Iain Dale\’s Right You Know

He then used a barrage of statistics to "prove" that Britain has one of the lowest rates of business taxation in the world, when nothing could be further from the truth.

The actual headline rate of corporation tax is really pretty irrelevant. There\’s so much fiddling going on with what is actually a profit for tax purposes that just looking at it being 28%, or 30%, tells you almost nothing.

Have a look here. Corporate taxes as a percentage of the total tax take.

Rank   Countries  Amount  (top to bottom)   
#1   Luxembourg: u20.5%   
#2   Norway: u18.9%   
#3   Australia: u16.8%   
#4   Ireland: u13.1%   
#5   Korea, South: u12.8%   
#6   Japan: u12.2%   
#7   New Zealand: u12.1%   
#8   Czech Republic: u11.8%   
#9   Greece: u10.4%   
#10   Canada: u10.1%   
#11   Finland: u9.3%   
#12   Spain: u9.1%   
#13   Switzerland: u8.8%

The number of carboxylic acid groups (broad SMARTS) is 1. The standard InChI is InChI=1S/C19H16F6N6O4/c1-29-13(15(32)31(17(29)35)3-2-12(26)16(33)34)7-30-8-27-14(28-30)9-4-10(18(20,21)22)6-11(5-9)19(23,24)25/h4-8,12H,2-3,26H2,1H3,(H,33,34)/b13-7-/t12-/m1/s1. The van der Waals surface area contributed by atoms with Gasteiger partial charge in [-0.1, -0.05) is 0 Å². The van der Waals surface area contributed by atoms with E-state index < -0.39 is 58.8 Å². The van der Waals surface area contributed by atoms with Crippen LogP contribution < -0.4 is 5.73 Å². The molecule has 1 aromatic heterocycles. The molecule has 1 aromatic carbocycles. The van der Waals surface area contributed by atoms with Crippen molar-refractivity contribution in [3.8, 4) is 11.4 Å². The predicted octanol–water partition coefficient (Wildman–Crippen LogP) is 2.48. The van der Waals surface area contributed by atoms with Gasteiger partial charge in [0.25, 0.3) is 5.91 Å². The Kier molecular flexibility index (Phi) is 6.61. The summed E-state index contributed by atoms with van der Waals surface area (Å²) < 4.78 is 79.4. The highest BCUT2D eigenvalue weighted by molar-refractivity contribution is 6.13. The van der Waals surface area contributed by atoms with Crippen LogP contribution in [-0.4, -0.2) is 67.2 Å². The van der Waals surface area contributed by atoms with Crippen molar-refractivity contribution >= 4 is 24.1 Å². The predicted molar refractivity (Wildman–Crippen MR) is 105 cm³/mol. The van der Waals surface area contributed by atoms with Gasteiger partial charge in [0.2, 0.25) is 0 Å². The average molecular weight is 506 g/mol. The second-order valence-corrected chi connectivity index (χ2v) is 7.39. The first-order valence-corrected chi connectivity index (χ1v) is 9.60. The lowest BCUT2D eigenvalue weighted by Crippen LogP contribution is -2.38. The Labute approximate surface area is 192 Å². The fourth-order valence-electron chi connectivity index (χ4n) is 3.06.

#14   Netherlands: u8.8%   
#15   Slovakia: u8.2%   
#16   United Kingdom: u8.1%   
#17   Belgium: u7.6%   
#18   Italy: u7.6%   
#19   Turkey: u7.1%   
#20   United States: u6.7%   
#21   France: u6.6%   
#22   Poland: u6.3%   
#23   Hungary: u6.2%   
#24   Denmark: u5.8%   
#25   Austria: u5.1%   
#26   Sweden: u4.8%   
#27   Iceland: u3%   
#28   Germany: u2.9%   
  Weighted average: u9.3%    

You\’ll note that, for example, Ireland, which has a much lower headline rate, collects vastly more of its budget from taxing corporations. You\’ll also note that Germany, which has a much higher corporate profits tax rate, collects almost nothing from such corporations.

As I say, the rate is almost irrelevant unless you take account of how you\’re defining profit for tax purposes in the first place.

One thing though: the tax take from corporates in the UK is just under the weighted average. That corporations don\’t bear the economic burden of a tax is another matter, but by international comparisons the UK is in the middle of the pack.

2 thoughts on “Iain Dale\’s Right You Know”

  1. Err, didn’t you just show that the UK’s corporate tax take is slightly below average? In which case, Ian Dale is pretty much diametrically wrong…

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